“We had to do a fair bit of pushing to get complementary medicines included in the review,” says Professor John Skerritt, the TGA’s chief. “That may be surprising, but we have been strongly supportive of complementary medicines to be part of it, which might come as news to some. The evaluation is starting right now, so it’s important for the industry to engage.”
Although Skerritt acknowledges that a form of deregulation is necessary, he is protective of the Australian framework’s reputation for safety and its drive to maintain quality.
“The message is often circulated that Australia is one of the strictest regulatory environments in the world of complementary medicines. We certainly have a strong regulatory framework and there are some regulators that don’t. But having the high quality required in our regulatory environment is of commercial benefit.”
While largely agreeing with Skerritt’s assessment, Gibson’s focus in on finding the right formula that allows Australia’s complementary healthcare companies to maintain their reputations on the world stage while also allowing them to flourish in areas where the system has been holding them back. For example: reform of the current system of advertising pre-approval, one of his organisation’s three pillars for reform.
“Pre-approval of advertising is the most complex issue I’ve ever dealt with in my life, and I used to work in nuclear power,” says Gibson. “Last year, you could market for food; this year, you can’t. Last year, you could market for osteoporosis in advertising; this year you can’t. Last year you could talk about restless legs; this year, it’s not allowed in advertising. What’s gone wrong with the world? it’s too complex!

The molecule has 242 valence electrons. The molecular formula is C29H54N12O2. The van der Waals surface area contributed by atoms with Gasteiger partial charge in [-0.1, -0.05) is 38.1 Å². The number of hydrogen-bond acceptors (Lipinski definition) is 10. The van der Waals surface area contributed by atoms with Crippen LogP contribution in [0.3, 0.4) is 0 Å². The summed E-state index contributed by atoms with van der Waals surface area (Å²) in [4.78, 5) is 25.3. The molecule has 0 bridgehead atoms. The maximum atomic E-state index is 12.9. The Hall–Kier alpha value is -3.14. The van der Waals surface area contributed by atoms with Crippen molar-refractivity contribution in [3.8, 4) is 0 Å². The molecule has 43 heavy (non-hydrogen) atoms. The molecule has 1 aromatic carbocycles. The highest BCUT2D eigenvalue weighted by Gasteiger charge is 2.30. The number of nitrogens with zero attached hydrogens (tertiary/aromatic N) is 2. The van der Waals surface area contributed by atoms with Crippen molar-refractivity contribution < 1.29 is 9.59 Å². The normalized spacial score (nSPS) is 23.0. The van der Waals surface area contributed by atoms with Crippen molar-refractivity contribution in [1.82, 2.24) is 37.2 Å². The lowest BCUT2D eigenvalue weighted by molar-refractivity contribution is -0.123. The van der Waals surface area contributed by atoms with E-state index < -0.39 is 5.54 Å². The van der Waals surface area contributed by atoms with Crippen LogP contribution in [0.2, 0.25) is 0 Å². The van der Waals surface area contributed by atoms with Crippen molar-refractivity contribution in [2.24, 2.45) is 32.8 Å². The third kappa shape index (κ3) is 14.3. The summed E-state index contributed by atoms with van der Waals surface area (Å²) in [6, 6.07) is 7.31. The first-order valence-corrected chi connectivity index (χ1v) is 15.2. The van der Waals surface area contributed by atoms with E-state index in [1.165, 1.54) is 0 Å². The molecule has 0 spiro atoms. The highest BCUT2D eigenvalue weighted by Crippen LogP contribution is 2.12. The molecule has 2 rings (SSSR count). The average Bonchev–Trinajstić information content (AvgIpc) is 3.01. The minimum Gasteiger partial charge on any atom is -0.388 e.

“We are making some reforms, so companies will start to see their advertising go through quicker, more efficiently, and our panel now has the ability to give approval for advertising with conditions.”
This never used to be the case: companies were told either their advertising was acceptable or it wasn’t. But still, Gibson thinks it’s a step in the right direction, but there’s still more on the advertising agenda.
“You have to take a step back and ask, what’s the point? Why are we unique as a low-risk product industry; why do we have this unique and quite odd pre-approval system in operation? Why are we guilty until proven innocent? So one of our key recommendations is that advertising is completely reformed.”
‘The PM gets it’